History Of Asthma Or Atopy Before Age 40years

        Childhood asthma is common, affecting 10% of the population in industrialised countries. However, many children outgrow their asthma when they reach adulthood . Clinical features that are predictive of remission include lack of sensitisation and allergen exposure, higher baseline FEV1 and reduced airway hyperresponsiveness at the first assessment . Asthma can also develop in adulthood . Adult-onset asthma often occurs in non-atopic females with a history of rhinitis . It is often fraught with a large burden of symptoms and is associated with persistent airflow limitation and accelerated decline in lung function . It should be noted, however, that while both rhinitis and atopy are significant risk factors for asthma, elevating the risk of asthma by 1.67- and 3.90-fold, respectively , fewer than 50% of the adults with these features develop asthma . Interestingly, a recent study of ACOS suggested that COPD patients with a history of asthma may have different clinical features compared with COPD patients without a history of asthma including a significant BDR, higher eosinophil counts in the blood, and elevated total serum IgE concentrations .

        Recommendation on history of asthma or atopy before age 40years

        A history of childhood or adult-onset asthma should be a major criterion for ACOS. As the prevalence of COPD increases after age 40years, an age cutoff of 40years is reasonable to improve the accuracy of the diagnosis.

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        Paucigranulocytic Acoslong Acting Muscarinic Antagonists

        For those ACOS patients without a distinct cellular inflammatory response, we return to bronchodilators, the stalwart of airways disease treatment. Ideally, for the patient with ACOS, bronchodilators should reduce ASM tone and dynamic hyperinflation. We have described the role of inhaled corticosteroid/LABA combinations in ACOS above here we discuss whether long acting muscarinic antagonists widely used in COPD have any benefit in asthma and, by extension, ACOS. Studies assessing the efficacy of LAMA therapy in asthma have largely evaluated tiotropium, an M1 and M3 receptor antagonist with a proven benefit in COPD. Several large, high quality randomised controlled trials have consistently shown improvements in FEV1 in patients with asthma, both in children and in adults, when tiotropium is added to inhaled corticosteroid and inhaled corticosteroid/LABA therapies.176177178179180181182 Several studies have also shown a reduction in exacerbation risk,179183 as well as asthma symptom control.179181182 Whether LAMA compounds other than tiotropium have similar positive effects is yet to be tested, but the clinical improvements observed in both COPD and asthma patients suggest that LAMA therapies may be an option for patients with ACOS.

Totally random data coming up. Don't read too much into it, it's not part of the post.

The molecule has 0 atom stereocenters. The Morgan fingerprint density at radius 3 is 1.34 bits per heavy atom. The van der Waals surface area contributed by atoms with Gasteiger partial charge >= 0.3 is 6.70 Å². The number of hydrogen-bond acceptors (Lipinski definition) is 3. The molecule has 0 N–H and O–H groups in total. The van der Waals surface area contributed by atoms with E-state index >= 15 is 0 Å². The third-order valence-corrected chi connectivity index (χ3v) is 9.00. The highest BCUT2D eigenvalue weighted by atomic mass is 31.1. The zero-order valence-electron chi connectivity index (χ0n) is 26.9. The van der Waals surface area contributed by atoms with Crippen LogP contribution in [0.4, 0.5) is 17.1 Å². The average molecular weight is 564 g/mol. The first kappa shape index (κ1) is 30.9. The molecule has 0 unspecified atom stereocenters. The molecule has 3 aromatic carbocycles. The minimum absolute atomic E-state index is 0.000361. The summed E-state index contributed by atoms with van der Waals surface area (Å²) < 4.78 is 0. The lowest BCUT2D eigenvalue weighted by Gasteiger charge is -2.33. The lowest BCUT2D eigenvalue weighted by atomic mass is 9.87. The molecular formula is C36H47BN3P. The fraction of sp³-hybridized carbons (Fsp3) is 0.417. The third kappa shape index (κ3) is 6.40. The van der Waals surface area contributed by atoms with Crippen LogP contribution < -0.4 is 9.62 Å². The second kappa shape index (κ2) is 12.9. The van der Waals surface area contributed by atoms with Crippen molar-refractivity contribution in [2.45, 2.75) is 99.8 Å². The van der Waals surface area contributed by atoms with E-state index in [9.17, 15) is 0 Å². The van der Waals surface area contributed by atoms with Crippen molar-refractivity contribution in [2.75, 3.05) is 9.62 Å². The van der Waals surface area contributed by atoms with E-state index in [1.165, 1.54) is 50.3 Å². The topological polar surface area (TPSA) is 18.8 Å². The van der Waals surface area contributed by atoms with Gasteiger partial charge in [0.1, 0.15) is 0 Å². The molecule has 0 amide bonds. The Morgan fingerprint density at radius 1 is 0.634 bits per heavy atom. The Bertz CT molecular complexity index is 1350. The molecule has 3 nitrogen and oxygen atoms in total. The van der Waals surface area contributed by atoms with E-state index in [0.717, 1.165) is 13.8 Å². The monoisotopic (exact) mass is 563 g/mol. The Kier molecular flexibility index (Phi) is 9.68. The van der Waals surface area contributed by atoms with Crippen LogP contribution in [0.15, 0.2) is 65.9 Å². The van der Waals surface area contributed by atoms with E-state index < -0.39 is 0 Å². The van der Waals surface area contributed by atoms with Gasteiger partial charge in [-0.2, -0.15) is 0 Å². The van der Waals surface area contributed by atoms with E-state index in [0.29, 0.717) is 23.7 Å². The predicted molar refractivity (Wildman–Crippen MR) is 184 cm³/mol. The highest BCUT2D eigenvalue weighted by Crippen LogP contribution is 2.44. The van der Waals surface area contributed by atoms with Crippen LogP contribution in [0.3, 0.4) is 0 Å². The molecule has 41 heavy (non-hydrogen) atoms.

Tobacco Smoking And Biomass Exposure

        Asthma, Chronic Obstructive Pulmonary Disease (COPD), and the Overlap ...

        Recommendation on the environmental exposure for ACOS

        Current or past cigarette smoking should be a major criterion for ACOS. However, there is uncertainty on the exact packyear cutoff that is appropriate for ACOS. Until more data are available, a reasonable cutoff is 10 packyears for smokers in countries where biomass exposure is not a major contributor to airflow limitation .

        It should also be noted that in some parts of the world , indoor and outdoor pollution play a key pathogenic role in asthma and COPD in non-smokers or intermittent smokers. However, there is no universally accepted method to quantitate these exposures. Thus, in these jurisdictions, the committee recommends that this criterion may be fulfilled in non-smokers or smokers with < 10 packyears, who have equivalent biomass or outdoor air pollution exposure as deemed by their primary healthcare provider.

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        Childhood: Risk Factors For Incomplete Lung Growth